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Federal Cybersecurity Spending To Hit $13.3B By 2015

Increased threats and lack of qualified security professionals will drive a 9.1% annual growth rate over the next five years, finds Input report.

Inside DHS' Classified Cyber-Coordination Headquarters
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Slideshow: Inside DHS' Classified Cyber-Coordination Headquarters

Federal investment in cybersecurity will reach $13.3 billion by 2015, driven by a 445% increase in security incidents over the last four years and the shortage of qualified security professionals, according to a report released this week.

The size of the investment represents an annual increase of 9.1% over the next five years, according to the Federal Information Security Market, 2010-2015 report by Input. The firm based the report on its own analytics, interviews with federal IT professionals and the government's own spending forecasts, it said.

Cybersecurity has been a key goal of the Obama administration, which has launched an agency-wide effort -- led by the Department of Homeland Security, Department of Defense and National Security Agency -- to protect federal networks, as well as U.S. critical infrastructure, from cyber attacks.

Input's report supports the administration's attention to cybersecurity. The firm found that IT security represents about 15% of agency IT budgets and has produced the largest staffing increases of all IT positions in the last one to two years.

However, lack of qualified security professionals to fill positions needed to boost cybersecurity is both a key obstacle to federal cybersecurity efforts and also driving investment in the space, according to the report.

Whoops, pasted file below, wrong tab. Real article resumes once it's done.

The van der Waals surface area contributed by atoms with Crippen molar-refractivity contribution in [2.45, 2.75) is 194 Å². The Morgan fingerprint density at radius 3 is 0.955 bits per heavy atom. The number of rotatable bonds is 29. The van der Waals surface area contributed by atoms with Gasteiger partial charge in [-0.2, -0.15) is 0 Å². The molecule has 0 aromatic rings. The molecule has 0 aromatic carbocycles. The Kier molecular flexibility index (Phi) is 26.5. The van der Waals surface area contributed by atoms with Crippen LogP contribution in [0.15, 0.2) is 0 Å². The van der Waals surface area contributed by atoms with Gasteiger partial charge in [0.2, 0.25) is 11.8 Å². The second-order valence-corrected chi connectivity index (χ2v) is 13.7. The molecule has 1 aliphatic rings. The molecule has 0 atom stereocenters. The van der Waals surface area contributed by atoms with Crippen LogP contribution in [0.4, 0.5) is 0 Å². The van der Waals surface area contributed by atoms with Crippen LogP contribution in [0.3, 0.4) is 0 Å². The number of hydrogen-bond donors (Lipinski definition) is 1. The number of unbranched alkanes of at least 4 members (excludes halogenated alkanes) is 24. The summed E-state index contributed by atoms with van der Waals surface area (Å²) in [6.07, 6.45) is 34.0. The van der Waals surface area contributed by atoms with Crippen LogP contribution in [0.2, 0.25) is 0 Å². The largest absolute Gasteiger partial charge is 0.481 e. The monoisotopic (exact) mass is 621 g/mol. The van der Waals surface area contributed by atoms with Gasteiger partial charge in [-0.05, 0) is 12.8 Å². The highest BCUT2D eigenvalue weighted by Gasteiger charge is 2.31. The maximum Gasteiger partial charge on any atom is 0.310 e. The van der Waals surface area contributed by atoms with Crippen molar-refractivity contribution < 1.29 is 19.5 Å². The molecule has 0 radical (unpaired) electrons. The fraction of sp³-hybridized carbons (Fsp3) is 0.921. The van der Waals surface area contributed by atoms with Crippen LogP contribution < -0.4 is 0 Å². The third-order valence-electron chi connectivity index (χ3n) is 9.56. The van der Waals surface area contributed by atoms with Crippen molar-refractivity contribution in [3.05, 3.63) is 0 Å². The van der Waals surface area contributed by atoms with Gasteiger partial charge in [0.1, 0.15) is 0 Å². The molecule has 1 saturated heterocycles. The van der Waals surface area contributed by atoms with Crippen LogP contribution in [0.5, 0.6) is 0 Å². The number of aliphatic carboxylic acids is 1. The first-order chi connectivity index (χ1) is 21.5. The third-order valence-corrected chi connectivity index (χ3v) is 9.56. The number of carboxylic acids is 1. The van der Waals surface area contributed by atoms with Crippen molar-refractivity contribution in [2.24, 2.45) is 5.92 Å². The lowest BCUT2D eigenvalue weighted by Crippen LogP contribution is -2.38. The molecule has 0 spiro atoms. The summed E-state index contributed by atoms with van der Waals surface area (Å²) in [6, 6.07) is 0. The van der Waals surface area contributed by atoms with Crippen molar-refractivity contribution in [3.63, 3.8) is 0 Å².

Because the government itself doesn't have the expert personnel it needs to implement security in complex IT environments like those of federal agencies, it will have to invest in training its own staff or contract work out to qualified professionals, according to Input. This represents an opportunity for federal contractors to get in on the action.

There is already evidence of the government's investment in the latter; two major federal contractors -- ManTech and BAE -- recently won significant cybersecurity contracts with the Federal Bureau of Investigation.

Increasingly relying on contractors for cybersecurity work has some risks, however, according to Input. The firm questions whether federal IT officials can write comprehensive information security contract requirements or even know exactly what they need from cybersecurity specialists.

However, the federal government has no choice but to invest in cybersecurity, as threats continue to rise and pose significant risks to the business of the federal government, according to Input.

The firm cited a variety of misfortunes -- some of which have already affected the government -- that could result from a lack of proper cybersecurity. They include theft resulting in the loss of federal resources and payments; the release of sensitive or classified government information; the disruption of critical information; and the undermining of agency missions.

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